* Will Newt drop out of presidential race? With primaries in the Deep South looming as a major test for Gingrich’s viability as a candidate, if you can call it that, his spokesman R.C. Hammond sets the bar awfully high: “Everything between Spartanburg all the way to Texas, those all need to go for Gingrich.”

This could add fuel to the speculation that Newt could drop out if he doesn’t win Alabama and Mississippi, which his spokesman has said are must-wins, setting the stage for a head to head Santorum-Romney clash.

* Romney, higher education, and equality of opportunity: Rick Santorum’s remarks about college got all the attention. But as Paul Krugman notes, Romney’s suggestion that students shouldn’t expect government help with their education debt is arguably more significant, since it breaks with America’s tradition of providing student aid and could exacerbate inequality.

Friendly reminder: Romney frequently claims that the best way to combat inequality is to bring about equality of opportunity, something that is generally thought to be facilitated by government help with higher education.

* Romney can’t shake that silver-foot-in-mouth problem: Related to the above, Michael Gerson acknowledges that Romney has a serious class problem, and notes that he can’t begin to address it while stuck in a GOP primary, where discussion of any meaningful government role at all in combatting inequality (Gerson seems to admit) is a non-starter.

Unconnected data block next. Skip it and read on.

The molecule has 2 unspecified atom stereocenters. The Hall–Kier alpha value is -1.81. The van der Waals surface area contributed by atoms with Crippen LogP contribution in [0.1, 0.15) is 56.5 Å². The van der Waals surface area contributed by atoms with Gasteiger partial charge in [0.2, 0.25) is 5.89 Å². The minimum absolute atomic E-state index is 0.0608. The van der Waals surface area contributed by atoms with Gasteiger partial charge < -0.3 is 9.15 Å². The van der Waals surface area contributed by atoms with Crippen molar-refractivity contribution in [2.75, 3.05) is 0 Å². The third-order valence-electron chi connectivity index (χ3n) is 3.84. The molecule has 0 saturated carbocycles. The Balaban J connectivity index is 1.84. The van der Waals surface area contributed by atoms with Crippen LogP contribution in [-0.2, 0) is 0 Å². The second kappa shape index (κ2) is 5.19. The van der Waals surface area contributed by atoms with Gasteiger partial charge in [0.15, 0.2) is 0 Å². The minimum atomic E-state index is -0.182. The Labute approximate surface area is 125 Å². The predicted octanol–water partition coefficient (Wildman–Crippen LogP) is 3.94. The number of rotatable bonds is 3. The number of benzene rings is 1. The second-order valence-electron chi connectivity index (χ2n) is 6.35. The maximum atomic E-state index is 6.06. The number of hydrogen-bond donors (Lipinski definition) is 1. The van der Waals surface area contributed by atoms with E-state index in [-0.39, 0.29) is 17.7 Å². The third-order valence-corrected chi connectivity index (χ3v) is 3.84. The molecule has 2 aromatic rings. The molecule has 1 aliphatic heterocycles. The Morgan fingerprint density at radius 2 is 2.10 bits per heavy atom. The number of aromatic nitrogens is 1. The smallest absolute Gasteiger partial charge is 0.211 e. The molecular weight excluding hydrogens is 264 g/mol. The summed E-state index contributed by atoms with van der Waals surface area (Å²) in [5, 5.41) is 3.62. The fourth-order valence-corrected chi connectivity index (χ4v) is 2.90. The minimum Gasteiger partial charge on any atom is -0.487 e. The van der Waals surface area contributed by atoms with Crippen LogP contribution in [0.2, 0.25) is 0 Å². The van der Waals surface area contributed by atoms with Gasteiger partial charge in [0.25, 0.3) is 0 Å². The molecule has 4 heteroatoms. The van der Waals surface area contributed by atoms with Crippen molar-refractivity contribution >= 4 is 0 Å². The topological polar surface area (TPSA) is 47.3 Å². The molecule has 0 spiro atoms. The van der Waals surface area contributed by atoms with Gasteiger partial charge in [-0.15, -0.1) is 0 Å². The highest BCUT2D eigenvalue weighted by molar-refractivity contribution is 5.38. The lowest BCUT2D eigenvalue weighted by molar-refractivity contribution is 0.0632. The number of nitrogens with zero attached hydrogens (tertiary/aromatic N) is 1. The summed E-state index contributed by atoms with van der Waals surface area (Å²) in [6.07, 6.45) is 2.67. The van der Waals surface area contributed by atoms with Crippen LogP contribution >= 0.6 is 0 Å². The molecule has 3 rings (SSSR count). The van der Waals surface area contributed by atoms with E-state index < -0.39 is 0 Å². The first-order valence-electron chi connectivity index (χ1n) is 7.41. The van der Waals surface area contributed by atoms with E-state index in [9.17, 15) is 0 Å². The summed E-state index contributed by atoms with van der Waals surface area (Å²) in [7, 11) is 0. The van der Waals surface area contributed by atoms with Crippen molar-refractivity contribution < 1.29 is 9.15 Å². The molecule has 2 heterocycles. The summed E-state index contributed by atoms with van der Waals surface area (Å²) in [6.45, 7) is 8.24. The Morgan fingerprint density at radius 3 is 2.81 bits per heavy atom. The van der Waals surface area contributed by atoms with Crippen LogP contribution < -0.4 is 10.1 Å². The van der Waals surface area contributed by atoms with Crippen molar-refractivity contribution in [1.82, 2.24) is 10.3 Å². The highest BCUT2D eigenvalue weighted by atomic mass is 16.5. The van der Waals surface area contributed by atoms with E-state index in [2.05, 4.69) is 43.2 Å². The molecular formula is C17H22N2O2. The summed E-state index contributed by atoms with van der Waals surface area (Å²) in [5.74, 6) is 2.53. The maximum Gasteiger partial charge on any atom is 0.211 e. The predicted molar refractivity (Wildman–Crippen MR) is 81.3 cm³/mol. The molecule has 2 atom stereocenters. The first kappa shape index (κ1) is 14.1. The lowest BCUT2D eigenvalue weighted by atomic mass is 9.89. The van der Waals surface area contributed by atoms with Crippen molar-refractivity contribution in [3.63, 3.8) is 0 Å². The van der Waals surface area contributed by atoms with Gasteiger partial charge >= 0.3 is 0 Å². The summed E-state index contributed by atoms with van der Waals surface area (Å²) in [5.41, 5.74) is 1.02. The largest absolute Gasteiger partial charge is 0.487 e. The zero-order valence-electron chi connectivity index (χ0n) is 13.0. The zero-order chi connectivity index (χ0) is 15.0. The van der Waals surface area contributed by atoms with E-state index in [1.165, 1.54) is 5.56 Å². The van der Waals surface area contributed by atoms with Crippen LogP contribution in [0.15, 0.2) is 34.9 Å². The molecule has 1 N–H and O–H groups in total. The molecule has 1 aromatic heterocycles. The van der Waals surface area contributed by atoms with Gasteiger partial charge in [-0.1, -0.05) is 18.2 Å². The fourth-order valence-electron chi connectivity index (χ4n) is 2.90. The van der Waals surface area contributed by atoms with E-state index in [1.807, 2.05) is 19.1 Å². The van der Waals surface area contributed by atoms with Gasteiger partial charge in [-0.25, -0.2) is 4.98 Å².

Key takeaway: Once in general election mode, you can expect Romney to try to paper over his silver-foot image with endless platitudes about “opportunity” and “mobility.”

* They just don’t really like the GOP candidates that much: Chris Cillizza and Aaron Blake dig into the exit polls and find that support for Romney and Santorum in Ohio (a must-win for the GOP in the general election) is far more tepid than you might expect.

Broader conclusion: “winning without a swell of enthusiasm behind you could ultimately prove hollow in the general election fight against President Obama.”

* White House to mount aggressive defense of health care: With Supreme Court arguments coming up, the White House is laying the groundwork for a far more aggressive campaign reselling the law to the American people than it has previously attempted.

The move reflects worry that a bad court decision in June could revive health reform as a major issue in the campaign. Administration allies hope a redoubled focus on the tangible benefits of the law will limit any damage and could even turn the debate in their favor, though this has been the hope for nearly two years now..

* And another right-wing health care talking point goes “poof”: Jonathan Cohn skewers the latest: That the administration’s own numbers supposedly prove that the cost of health reform is substantially higher than advertised.

Kevin Drum has the larger context: Major legislative initiatives aren’t perfect; stuff goes wrong and it gets fixed.

What else?